High Degree Thief

images-1Our excellent and tireless archaeologist, Mr. Scott Warmuth, has once again discovered shards of English in Mr. Bob Dylan’s output that can be traced to other material. His muse having abandoned him mid-sentence sporadically throughout Chronicles, Dylan paged frantically through a 1961 Time magazine for phrases that could help him describe the cultural and political context of the 1960s.  Then, either snickering with a shoplifter’s cheap sense of victory, or showing the mild and unreadable mien of the habitual liar , he dropped them into the holes in the sentences he’d left hanging.  The purloined passages were skillfully sutured into  the body of of nimble, vivid, and engaging prose that surrounded them, and lay there undetectable to the reader’s ear, and unattributed to their original author. The devil is in the details, is he not.

imagesThis seems like a lot of work, but we know that Bob Dylan is practiced at his crimes. Stymied by the task he set himself to write a song that muses restlessly about the frustration and torpor of age, and the burden of memory, he paged through the memoirs of a dying Japanese gangster and luckily found just the phrases to round out lyrics that had left him stuck. Once again, another convenient, unattributed and unthanked writer saved our lazy and duplicitous hero the trouble of inspiration.

images-2We can relieve  the anger and disappointment at Bob Dylan’s dereliction of originality, and we can give in and join him. The possibility can’t exist that Bob Dylan can scan text, store, retrieve, and synthesize language more quickly and unconsciously than we can. Nor that as the years go by, his reliance on facile memory and synthesis has grown. He’s a charlatan,  picking and purloining and pretending, consciously,  and betraying the sacred myth of the pure original artist. Let’s prove we can do it too. Give yourself a challenging writing assignment, something that demands a high degree of expressive and descriptive language, and that demonstrates a compelling and distinctive voice. Pull something off the shelf–maybe Montaigne’s essays, or last month’s Harper’s, or Mickey Mantle’s biography, or Bob Dylan’s memoirs. Flip through, pick out some phrases that appeal to you. Insert them into your piece of writing, disguising any seams in the tone, and voila. No irony here. If he can do it, you can too.

images-3 I give up. What is the great pleasure people have in accusing Bob Dylan of fraudulent artistry? Scott Warmuth merely does the hard work of research, it’s the rapturous  dismay of Dylan’s audience that I wonder about. What is the standard for originality in art? John Heartfield puts his name to collage pieces that are no more than jigsaws of found materials. Duchamp signs this fountain, or scrawls a mustache on a print of the Mona Lisa, and these objects end up in museums and textbooks. Christopher Logue’s War Music rewrites the Iliad from English translations, and if you think this is an adolescent exercise in postmodern playfulness, I urge you to read some of it. It’s fascinating and moving and extremely strange. Anne Carson has done similar work with classical literature. We don’t condemn Logue because Homer can’t be financially or personally harmed by Logue’s theft? But that still leaves the problem of  being impressed and captivated by Logue’s unoriginal work.  What are exactly the standards of originality and ethics in creation that Bob Dylan is violating? Who gets to get away with these violations, and who doesn’t?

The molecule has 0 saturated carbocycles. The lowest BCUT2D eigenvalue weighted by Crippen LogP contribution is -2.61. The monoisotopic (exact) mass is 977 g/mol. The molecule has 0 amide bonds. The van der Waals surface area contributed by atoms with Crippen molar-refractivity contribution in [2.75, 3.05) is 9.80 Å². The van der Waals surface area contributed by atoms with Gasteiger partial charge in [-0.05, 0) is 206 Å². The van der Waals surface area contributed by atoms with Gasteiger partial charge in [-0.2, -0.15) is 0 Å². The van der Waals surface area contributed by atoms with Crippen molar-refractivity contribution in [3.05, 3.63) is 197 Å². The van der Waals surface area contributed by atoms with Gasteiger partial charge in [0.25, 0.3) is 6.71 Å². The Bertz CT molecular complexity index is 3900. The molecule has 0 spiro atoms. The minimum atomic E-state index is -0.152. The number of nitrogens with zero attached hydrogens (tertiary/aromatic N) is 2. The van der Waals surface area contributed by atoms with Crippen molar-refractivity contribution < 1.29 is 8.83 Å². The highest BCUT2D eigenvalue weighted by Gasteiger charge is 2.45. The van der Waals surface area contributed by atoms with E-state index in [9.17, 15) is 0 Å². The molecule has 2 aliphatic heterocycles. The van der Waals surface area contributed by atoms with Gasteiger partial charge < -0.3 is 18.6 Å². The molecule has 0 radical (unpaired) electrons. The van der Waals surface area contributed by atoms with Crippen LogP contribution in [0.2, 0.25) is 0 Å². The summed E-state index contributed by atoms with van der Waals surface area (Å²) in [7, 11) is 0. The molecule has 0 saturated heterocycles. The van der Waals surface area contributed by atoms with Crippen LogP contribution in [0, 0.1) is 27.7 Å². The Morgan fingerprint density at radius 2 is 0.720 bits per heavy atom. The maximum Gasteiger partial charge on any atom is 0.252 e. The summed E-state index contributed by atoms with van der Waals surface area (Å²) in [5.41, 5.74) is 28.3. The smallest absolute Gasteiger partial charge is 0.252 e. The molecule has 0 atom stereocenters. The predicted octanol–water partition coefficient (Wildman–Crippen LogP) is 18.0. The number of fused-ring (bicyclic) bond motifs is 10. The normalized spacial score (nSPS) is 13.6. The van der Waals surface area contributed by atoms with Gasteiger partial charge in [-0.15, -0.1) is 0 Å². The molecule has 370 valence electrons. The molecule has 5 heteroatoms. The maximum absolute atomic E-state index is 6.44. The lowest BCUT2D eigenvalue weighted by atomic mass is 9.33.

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4 thoughts on “High Degree Thief

  1. There are a number of lexical solecisms in Chronicles. Somewhere, for instance, he uses “faculty” where he means (or where anyone else would have used) “facility” (or vice versa–I haven’t read it lately). But in context, it works, resulting in an almost Dickensian comedy. But not all of them go down so easily. “Incredulous” stopped me in my tracks, too. I remember thinking, “Didn’t he have an editor?” And then I thought, let’s suppose he did and this editor did point the error out to Dylan, explaining, “Incredulous doesn’t mean you can’t believe it–the word for that is “incredible”–or “unbelievable”–“incredulous” makes it sound like even the thing in question doesn’t believe itself.” And I could easily imagine Dylan–who has said he likes to turn things around and give them an unexpected twist–saying, “Oh, I like that. Leave it in.”

    As to your larger point Nina, the level of discourse about Dylan’s thieving ways seems to be slowly improving. Just check out the comments to this post:
    http://ralphriver.blogspot.com/2009/08/more-dylan-thefts-ii-rollins-pynchon.html

  2. John: Thank you for adding faculty/facility to our list of Bobapropisms. And many thanks for the link to that blog discussion. I checked it out and it is really substantive and worthwhile, and I recommend it highly.

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